This is the first of a two-part series.
The history of the Department of the Navy is a roadmap of America’s energy evolution. In the 18th century, wind power caught by canvas sails pushed our ships until, in the 19th century, coal power was found to be more effective. Time and progress marched on, and in 1914, USS Nevada (BB-36) launched – the first U.S. battleship whose primary fuel was oil.
Later on that century, we led the world in harnessing the power of the atom to propel our platforms. In the 21st century, the Navy and Marine Corps endure in our role as energy innovators, both afloat and ashore, so we are able to fulfill our mission to provide the global presence necessary to ensure stability, deter potential adversaries, and present options in times of crisis.
Experience teaches us that the platform for a successful energy transformation is built with three planks: technology, culture, and partnerships. When used in concert, they are greater than the sum of their parts, enabling us to create a new paradigm that increases our combat capability, enhances our energy security, and empowers us to accomplish our mission.
Ashore, we see this changing paradigm at our installations. The Sailors, Marines, and civilians who serve in and around our 117,000 buildings on 3.5 million acres play an increasingly critical role in promoting readiness, generating the force structure necessary for mission success, and enabling combat operations. It is crucial that these installations, and the communities surrounding them, be as resilient as possible to enable our personnel to continue the mission in the face of disruption.
Our efforts ashore center on innovating the technology we use to create, store, and allocate energy on our bases. We have become increasingly concerned about the commercial grid’s vulnerability to kinetic or cyber attack. Today, we are partnering with industry and utilities to diminish that risk by increasing our use of distributed generation, distributed storage, and more agile demand response technology.
Our efforts include joining distributed generation with microgrids and smartgrid technology to exert a new level of control and reliability over our energy infrastructure, and not just inside the fence line. Our Sailors, Marines, and civilians, and their families, often live in the communities adjacent to our bases. So, we are partnering with these cities and towns to increase the region’s resiliency, to ensure emergency services are available and our personnel can get to their posts.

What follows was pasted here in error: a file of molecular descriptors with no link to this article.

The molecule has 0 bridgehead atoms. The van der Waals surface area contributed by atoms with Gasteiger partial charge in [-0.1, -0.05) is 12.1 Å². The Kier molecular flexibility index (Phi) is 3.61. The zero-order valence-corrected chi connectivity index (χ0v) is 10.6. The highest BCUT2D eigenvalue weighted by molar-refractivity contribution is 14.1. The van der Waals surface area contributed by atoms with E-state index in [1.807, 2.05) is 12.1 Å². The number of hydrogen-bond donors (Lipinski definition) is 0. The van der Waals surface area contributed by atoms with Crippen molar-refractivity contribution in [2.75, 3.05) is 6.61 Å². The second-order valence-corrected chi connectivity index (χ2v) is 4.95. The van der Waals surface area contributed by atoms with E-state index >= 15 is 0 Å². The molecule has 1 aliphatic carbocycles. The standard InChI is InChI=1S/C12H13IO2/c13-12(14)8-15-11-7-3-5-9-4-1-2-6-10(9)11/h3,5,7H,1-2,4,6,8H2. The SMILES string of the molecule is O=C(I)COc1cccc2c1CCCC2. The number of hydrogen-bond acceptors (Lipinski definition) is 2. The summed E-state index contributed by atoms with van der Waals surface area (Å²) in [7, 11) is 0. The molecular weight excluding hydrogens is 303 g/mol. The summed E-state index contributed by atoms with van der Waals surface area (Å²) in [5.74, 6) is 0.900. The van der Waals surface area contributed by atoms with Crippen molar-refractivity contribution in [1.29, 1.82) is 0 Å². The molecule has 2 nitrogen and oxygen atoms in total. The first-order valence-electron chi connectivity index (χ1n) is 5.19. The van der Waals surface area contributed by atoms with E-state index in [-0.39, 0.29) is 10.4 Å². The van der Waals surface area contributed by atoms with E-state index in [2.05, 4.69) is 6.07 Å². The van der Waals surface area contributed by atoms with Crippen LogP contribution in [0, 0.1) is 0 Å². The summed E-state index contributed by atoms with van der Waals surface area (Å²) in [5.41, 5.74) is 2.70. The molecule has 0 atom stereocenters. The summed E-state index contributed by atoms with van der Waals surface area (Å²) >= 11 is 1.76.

A great example of this collaboration is found at Naval Submarine Base New London, in Connecticut. There, we are partnering with the nearby Town of Groton and local energy service providers to develop a microgrid with hybrid distribution capabilities. The project will support multiple types of generation: a base load energy source, like natural gas, and backup generation technology, including alternative sources. We are exploring how to extend the microgrid’s capabilities to local first responders, medical treatment facilities, and potentially the commercial corridor in Groton.
Our storage and distribution technologies depend on reliable generation. Coal and natural gas still power the majority of our commercial grid, and they have been critical tools for many years. But no military commander likes to rely on a single supply line, and this includes our energy sources. To avoid this vulnerability, we are partnering with utilities and alternative energy innovators to diversify our power supply and move to a distributed set of generators, rather than a single target.
Dennis McGinn is assistant secretary of the Navy, Energy, Installations & Environment.